Publication Type : Journal Article
Publisher : Genome Research
Source : Genome Research, Volume 21, Number 11, p.1872-1881 (2011)
Url : http://www.scopus.com/inward/record.url?eid=2-s2.0-80555142954&partnerID=40&md5=d428a21889132a9ca329642fd7c116e1
Keywords : accuracy, Alternative Splicing, Animals, Anopheles gambiae, article, Chromosome Mapping, codon, complementary DNA, exon, Exons, Fourier transform mass spectrometry, gene identification, gene sequence, gene structure, Genes, genetic code, genomics, Initiator, Insect, insect genetics, intron, Introns, mass spectrometry, Molecular Sequence Annotation, Molecular Sequence Data, nonhuman, nucleotide sequence, Open Reading Frames, Peptides, priority journal, proteomics, Reproducibility of Results, reverse transcription polymerase chain reaction, RNA Splice Sites, RNA translation, spacer DNA, translation initiation, unindexed sequence, Untranslated Regions, utricle
Campus : Amritapuri
School : School of Biotechnology
Department : biotechnology
Year : 2011
Abstract : Anopheles gambiae is a major mosquito vector responsible for malaria transmission, whose genome sequence was reported in 2002. Genome annotation is a continuing effort, and many of the approximately 13,000 genes listed in VectorBase for Anopheles gambiae are predictions that have still not been validated by any other method. To identify protein-coding genes of An. gambiae based on its genomic sequence, we carried out a deep proteomic analysis using high-resolution Fourier transform mass spectrometry for both precursor and fragment ions. Based on peptide evidence, we were able to support or correct more than 6000 gene annotations including 80 novel gene structures and about 500 translational start sites. An additional validation by RT-PCR and cDNA sequencing was successfully performed for 105 selected genes. Our proteogenomic analysis led to the identification of 2682 genome search-specific peptides. Numerous cases of encoded proteins were documented in regions annotated as intergenic, introns, or untranslated regions. Using a database created to contain potential splice sites, we also identified 35 novel splice junctions. This is a first report to annotate the An. gambiae genome using high-accuracy mass spectrometry data as a complementary technology for genome annotation. © 2011 by Cold Spring Harbor Laboratory Press.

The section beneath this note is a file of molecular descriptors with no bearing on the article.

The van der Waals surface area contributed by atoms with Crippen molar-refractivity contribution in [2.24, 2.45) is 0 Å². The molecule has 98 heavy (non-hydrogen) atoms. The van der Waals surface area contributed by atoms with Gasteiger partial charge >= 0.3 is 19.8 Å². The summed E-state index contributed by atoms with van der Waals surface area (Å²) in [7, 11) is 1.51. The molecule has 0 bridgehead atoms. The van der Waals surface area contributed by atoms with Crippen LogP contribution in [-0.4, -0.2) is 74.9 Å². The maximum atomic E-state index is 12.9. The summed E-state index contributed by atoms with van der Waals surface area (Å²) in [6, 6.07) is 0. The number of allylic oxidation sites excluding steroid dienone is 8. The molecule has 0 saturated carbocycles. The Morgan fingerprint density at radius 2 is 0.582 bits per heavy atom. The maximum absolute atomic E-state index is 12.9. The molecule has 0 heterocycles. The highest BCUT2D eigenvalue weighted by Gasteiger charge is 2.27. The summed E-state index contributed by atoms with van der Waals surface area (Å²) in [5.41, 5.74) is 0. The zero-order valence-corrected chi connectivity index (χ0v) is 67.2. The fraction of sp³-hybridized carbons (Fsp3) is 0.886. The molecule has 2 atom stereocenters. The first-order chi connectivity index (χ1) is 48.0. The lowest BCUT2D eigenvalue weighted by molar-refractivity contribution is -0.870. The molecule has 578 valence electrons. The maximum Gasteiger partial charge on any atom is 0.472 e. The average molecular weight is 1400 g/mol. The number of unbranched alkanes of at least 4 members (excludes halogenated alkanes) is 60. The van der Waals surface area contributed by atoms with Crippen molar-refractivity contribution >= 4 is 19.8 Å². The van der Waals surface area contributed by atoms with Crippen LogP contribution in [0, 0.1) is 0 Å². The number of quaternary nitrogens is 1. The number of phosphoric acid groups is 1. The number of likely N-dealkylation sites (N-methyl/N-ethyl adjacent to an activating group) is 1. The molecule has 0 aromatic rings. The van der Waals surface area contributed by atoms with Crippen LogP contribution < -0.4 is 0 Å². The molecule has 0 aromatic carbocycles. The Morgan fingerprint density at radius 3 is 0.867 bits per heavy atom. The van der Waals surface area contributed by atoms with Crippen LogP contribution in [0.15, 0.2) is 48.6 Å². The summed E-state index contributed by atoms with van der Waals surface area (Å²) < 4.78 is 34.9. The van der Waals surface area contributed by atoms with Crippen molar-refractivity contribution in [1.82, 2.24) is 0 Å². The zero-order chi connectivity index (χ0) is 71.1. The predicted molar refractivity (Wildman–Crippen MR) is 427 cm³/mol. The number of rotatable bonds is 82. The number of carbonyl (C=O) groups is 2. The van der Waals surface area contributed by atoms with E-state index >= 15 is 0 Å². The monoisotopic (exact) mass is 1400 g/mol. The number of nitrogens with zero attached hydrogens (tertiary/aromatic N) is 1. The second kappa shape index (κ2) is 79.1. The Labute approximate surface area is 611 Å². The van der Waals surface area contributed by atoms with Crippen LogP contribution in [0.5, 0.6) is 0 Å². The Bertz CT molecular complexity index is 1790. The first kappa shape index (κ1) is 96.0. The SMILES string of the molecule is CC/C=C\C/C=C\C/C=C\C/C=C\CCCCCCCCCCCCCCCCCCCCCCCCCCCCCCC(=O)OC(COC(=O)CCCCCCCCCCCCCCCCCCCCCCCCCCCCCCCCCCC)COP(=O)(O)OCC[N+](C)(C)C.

Cite this Research Publication : Rab Chaerkady, Kelkar, D. Sbc, Muthusamy, Bbd, Kandasamy, Kab, Dwivedi, S. Bbc, Sahasrabuddhe, N. Aab e, Kim, M. - Sa, Renuse, Sab c, Pinto, S. Mbe, Sharma, Rf, Pawar, Hbg, Sekhar, N. Rbd, Mohanty, A. Kh, Getnet, Da, Yang, Ya, Zhong, Ja, Dash, A. Pi, MacCallum, R. Mj, Delanghe, Bk, Mlambo, Gl, Kumar, Ah, Prasad, T. S. Kbd e, Okulate, Mm, Kumar, Nln, and Pandey, Aao, “A proteogenomic analysis of Anopheles gambiae using high-resolution Fourier transform mass spectrometry”, Genome Research, vol. 21, pp. 1872-1881, 2011.